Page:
Valentine’s Day is just around the corner—the day when love is celebrated. But what is love?
The world’s definition of love:
Love is a loosely-used term in today’s culture. It is fleeting, and based on feelings and emotions. It is conditional, must always be romantic, is often selfish in nature, and self-centered. It can come and go at any time, and does not think in terms of longevity, but lives for the moment.
So what is love really?
Loving someone even though they are flawed. I hear of single people stating they are waiting for the “perfect person” to come along. There are no perfect people. We are all flawed, all human, all broken. Someone will always have little idiosyncrasies that drive us crazy. Habits that are irritating, and mannerisms that are more than an annoyance. But love sees through that. It sees the heart of the person, flaws and all.
Loving someone through the hard times. If you ask people who have been married for a long time, they will tell you that marriage is not all roses and fun times. Illnesses, injuries, job loss, loss of loved ones, money problems— these can crop up at any time. Love stands beside someone through the surgeries, through the job losses, through the grief of loss. It doesn’t give up on someone, but remains steadfast.
Making sacrifices. If you truly love someone, you will make sacrifices that are in your spouse’s best interests—even if it’s difficult.
Not dependent on feelings. Feelings are fickle at best. They come and go, are ever-changing, and can’t be trusted. Deep, abiding love realizes that feelings are undependable, and instead looks to commitment.
Not dependent on what you can get out of it. The Bible tells us to put the needs of others first and to put them above ourselves in Philippians 2:3. Love puts “self” aside and looks to what benefits the other person.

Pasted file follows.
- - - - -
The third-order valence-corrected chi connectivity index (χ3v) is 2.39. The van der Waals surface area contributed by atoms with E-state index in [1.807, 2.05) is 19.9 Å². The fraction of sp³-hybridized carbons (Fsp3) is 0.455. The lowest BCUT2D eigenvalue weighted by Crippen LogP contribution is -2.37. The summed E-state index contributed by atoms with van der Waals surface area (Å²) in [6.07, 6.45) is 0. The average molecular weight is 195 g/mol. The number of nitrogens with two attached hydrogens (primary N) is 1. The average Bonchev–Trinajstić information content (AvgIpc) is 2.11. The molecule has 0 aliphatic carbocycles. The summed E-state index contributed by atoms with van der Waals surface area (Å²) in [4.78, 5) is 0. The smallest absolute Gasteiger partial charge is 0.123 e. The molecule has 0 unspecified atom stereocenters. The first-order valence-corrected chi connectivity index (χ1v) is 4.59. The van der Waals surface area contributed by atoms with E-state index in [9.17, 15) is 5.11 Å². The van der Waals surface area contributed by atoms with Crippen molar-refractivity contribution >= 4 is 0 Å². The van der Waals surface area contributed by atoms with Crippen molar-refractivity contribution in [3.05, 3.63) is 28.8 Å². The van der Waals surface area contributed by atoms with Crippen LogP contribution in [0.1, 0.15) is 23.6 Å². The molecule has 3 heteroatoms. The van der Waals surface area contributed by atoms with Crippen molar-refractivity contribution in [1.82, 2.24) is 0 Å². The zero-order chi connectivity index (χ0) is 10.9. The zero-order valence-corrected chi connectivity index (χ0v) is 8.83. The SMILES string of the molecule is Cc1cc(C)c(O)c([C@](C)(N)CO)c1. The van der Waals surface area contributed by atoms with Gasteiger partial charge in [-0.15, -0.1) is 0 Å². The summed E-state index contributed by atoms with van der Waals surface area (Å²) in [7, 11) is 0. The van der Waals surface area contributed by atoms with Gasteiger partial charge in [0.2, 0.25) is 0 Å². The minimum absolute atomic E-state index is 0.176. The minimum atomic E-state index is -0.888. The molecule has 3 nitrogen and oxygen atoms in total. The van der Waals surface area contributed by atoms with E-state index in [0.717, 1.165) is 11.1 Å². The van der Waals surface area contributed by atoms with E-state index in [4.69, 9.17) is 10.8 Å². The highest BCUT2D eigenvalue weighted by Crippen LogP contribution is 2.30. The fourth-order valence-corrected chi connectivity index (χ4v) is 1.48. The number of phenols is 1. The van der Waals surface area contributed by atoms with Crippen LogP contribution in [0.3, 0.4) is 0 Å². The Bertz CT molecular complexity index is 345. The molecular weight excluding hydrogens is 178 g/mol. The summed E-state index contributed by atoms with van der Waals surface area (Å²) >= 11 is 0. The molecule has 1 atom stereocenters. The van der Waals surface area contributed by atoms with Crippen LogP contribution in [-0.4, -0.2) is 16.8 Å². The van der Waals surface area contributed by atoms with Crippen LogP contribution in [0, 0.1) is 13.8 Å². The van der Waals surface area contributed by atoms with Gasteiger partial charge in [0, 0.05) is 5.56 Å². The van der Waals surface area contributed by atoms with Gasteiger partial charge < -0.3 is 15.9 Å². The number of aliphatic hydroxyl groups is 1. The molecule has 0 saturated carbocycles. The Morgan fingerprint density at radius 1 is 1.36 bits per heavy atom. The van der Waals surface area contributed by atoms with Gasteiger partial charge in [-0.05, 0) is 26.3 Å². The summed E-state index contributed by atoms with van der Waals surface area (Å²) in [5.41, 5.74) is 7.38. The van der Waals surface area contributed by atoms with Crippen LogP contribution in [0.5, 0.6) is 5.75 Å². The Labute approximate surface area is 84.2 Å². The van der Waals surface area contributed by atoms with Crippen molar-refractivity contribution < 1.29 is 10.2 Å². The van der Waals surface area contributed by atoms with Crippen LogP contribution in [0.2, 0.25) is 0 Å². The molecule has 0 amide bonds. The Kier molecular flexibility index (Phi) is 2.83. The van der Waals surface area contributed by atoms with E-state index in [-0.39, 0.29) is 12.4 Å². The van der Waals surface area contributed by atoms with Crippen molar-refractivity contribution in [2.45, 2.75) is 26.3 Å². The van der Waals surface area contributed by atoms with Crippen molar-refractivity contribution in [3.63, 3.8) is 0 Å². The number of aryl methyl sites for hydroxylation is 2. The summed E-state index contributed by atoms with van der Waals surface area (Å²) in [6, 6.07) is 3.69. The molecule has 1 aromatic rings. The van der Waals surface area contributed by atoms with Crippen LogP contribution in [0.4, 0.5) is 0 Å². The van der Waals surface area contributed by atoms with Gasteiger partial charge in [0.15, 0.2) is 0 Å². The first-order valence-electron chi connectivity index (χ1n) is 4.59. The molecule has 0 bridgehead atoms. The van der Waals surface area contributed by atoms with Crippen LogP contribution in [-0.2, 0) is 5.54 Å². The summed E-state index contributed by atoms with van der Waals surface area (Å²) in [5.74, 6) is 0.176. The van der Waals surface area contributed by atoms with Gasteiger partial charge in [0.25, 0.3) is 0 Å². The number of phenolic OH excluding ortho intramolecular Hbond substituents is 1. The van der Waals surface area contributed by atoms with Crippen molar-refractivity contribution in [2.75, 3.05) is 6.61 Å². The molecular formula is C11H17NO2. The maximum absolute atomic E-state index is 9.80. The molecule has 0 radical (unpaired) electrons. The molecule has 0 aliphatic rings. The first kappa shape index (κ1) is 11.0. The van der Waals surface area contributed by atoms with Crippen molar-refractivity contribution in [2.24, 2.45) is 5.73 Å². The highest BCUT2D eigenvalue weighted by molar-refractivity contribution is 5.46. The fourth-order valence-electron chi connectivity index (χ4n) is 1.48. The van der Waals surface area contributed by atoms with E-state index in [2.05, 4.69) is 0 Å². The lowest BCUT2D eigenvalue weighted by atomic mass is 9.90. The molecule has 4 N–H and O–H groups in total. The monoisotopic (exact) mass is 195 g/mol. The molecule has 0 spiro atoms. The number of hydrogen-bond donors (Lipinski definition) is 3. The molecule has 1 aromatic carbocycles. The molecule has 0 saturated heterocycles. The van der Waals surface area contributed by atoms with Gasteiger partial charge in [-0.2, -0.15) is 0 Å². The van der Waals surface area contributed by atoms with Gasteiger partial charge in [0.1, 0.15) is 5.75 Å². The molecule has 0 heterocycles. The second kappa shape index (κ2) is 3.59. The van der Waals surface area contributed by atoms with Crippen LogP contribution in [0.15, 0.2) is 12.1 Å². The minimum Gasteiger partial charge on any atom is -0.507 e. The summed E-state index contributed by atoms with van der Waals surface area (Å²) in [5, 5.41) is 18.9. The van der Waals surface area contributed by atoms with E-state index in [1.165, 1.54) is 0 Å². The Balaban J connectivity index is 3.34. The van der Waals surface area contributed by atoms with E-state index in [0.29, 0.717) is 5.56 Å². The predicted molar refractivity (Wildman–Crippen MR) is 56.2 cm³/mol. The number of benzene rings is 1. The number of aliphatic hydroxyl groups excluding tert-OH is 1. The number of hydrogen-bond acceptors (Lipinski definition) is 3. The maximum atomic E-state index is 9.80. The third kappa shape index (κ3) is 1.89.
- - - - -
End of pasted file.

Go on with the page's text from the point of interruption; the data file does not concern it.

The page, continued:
Forgiving. We all make mistakes. We are commanded to forgive others as we have been forgiven, even when it’s difficult. Love does not hold onto grudges.
Primarily evident in actions rather than words. Examples include supporting someone during a difficult time, listening without interruption when they are telling you something that’s weighing on their heart, encouraging their hobby or a dream, etc.
Loving as the Bible commands. Many verses in the Bible teach us how to love others. First John 4:19 says that we are able to love because God first loved us. Ephesians 4:2 tells us to “Be completely humble and gentle; be patient, bearing with one another in love.” First Corinthians 13:4-5 says “Love is patient, love is kind. It does not envy, it does not boast, it is not proud. It does not dishonor others, it is not self-seeking, it is not easily angered, it keeps no record of wrongs.”
Sure, these are all nice verses, but how can we love like we are commanded? Only with the Lord’s help. People (including ourselves!) are not always easy to love. Only through dedicated and regular prayer can we love those whom we are called to love. Only as He grows us in grace and tenderness can we love like He does.
Thankfully, He does love us. More than we can fathom. More than we ever know this side of Heaven. And thankfully, God’s love for us isn’t based on feelings. His love is evident through His Son Jesus, today and everyday.